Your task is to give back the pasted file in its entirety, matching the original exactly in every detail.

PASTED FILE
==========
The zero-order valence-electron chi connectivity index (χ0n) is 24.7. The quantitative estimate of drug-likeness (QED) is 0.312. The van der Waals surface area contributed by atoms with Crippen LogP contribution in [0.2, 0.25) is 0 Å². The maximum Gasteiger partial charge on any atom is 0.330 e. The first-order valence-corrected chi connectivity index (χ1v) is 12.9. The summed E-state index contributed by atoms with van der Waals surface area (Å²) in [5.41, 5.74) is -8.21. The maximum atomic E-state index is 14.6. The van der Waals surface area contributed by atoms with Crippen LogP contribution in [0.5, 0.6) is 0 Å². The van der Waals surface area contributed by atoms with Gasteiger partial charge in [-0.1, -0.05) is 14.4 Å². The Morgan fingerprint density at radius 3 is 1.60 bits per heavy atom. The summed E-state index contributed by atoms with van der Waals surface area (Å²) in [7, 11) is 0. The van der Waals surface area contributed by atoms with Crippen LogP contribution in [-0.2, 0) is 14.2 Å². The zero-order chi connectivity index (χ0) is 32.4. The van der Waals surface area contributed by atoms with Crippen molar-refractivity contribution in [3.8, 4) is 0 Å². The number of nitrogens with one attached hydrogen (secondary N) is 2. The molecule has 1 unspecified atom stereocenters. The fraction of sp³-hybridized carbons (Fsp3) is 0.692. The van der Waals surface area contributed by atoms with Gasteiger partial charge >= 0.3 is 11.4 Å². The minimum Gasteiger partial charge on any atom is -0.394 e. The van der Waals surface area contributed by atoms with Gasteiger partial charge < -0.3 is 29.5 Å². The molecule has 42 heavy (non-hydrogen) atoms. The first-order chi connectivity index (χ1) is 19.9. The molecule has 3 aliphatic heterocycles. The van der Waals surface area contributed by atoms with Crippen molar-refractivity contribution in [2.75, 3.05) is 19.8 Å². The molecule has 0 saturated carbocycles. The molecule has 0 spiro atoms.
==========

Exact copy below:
The zero-order valence-electron chi connectivity index (χ0n) is 24.7. The quantitative estimate of drug-likeness (QED) is 0.312. The van der Waals surface area contributed by atoms with Crippen LogP contribution in [0.2, 0.25) is 0 Å². The maximum Gasteiger partial charge on any atom is 0.330 e. The first-order valence-corrected chi connectivity index (χ1v) is 12.9. The summed E-state index contributed by atoms with van der Waals surface area (Å²) in [5.41, 5.74) is -8.21. The maximum atomic E-state index is 14.6. The van der Waals surface area contributed by atoms with Crippen LogP contribution in [0.5, 0.6) is 0 Å². The van der Waals surface area contributed by atoms with Gasteiger partial charge in [-0.1, -0.05) is 14.4 Å². The Morgan fingerprint density at radius 3 is 1.60 bits per heavy atom. The summed E-state index contributed by atoms with van der Waals surface area (Å²) in [7, 11) is 0. The van der Waals surface area contributed by atoms with Crippen LogP contribution in [-0.2, 0) is 14.2 Å². The zero-order chi connectivity index (χ0) is 32.4. The van der Waals surface area contributed by atoms with Crippen molar-refractivity contribution in [3.8, 4) is 0 Å². The number of nitrogens with one attached hydrogen (secondary N) is 2. The molecule has 1 unspecified atom stereocenters. The fraction of sp³-hybridized carbons (Fsp3) is 0.692. The van der Waals surface area contributed by atoms with Gasteiger partial charge >= 0.3 is 11.4 Å². The minimum Gasteiger partial charge on any atom is -0.394 e. The van der Waals surface area contributed by atoms with Gasteiger partial charge < -0.3 is 29.5 Å². The molecule has 42 heavy (non-hydrogen) atoms. The first-order chi connectivity index (χ1) is 19.9. The molecule has 3 aliphatic heterocycles. The van der Waals surface area contributed by atoms with Crippen molar-refractivity contribution in [2.75, 3.05) is 19.8 Å². The molecule has 0 saturated carbocycles. The molecule has 0 spiro atoms.